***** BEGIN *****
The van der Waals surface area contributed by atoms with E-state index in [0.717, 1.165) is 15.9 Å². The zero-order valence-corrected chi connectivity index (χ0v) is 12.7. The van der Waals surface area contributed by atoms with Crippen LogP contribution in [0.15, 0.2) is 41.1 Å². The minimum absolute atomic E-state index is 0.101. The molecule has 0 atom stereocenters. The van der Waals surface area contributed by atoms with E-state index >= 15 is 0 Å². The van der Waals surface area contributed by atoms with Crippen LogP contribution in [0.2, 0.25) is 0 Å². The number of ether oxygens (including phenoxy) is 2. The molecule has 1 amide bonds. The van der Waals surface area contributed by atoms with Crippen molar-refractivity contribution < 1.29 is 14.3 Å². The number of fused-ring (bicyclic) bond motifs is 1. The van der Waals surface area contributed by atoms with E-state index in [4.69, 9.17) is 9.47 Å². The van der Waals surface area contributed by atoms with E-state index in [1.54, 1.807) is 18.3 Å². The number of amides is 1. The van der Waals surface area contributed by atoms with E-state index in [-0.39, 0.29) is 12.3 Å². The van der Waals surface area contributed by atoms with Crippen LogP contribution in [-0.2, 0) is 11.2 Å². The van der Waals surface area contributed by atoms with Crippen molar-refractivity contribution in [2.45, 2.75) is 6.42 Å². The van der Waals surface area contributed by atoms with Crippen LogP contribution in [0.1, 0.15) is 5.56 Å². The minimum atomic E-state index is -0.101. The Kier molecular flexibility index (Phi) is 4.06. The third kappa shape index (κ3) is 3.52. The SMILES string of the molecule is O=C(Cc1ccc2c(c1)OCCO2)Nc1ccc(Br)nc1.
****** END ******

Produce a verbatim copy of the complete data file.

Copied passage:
The van der Waals surface area contributed by atoms with E-state index in [0.717, 1.165) is 15.9 Å². The zero-order valence-corrected chi connectivity index (χ0v) is 12.7. The van der Waals surface area contributed by atoms with Crippen LogP contribution in [0.15, 0.2) is 41.1 Å². The minimum absolute atomic E-state index is 0.101. The molecule has 0 atom stereocenters. The van der Waals surface area contributed by atoms with E-state index >= 15 is 0 Å². The van der Waals surface area contributed by atoms with Crippen LogP contribution in [0.2, 0.25) is 0 Å². The number of ether oxygens (including phenoxy) is 2. The molecule has 1 amide bonds. The van der Waals surface area contributed by atoms with Crippen molar-refractivity contribution < 1.29 is 14.3 Å². The number of fused-ring (bicyclic) bond motifs is 1. The van der Waals surface area contributed by atoms with E-state index in [4.69, 9.17) is 9.47 Å². The van der Waals surface area contributed by atoms with E-state index in [1.54, 1.807) is 18.3 Å². The number of amides is 1. The van der Waals surface area contributed by atoms with E-state index in [-0.39, 0.29) is 12.3 Å². The van der Waals surface area contributed by atoms with Crippen LogP contribution in [-0.2, 0) is 11.2 Å². The van der Waals surface area contributed by atoms with Crippen molar-refractivity contribution in [2.45, 2.75) is 6.42 Å². The van der Waals surface area contributed by atoms with Crippen LogP contribution in [0.1, 0.15) is 5.56 Å². The minimum atomic E-state index is -0.101. The Kier molecular flexibility index (Phi) is 4.06. The third kappa shape index (κ3) is 3.52. The SMILES string of the molecule is O=C(Cc1ccc2c(c1)OCCO2)Nc1ccc(Br)nc1.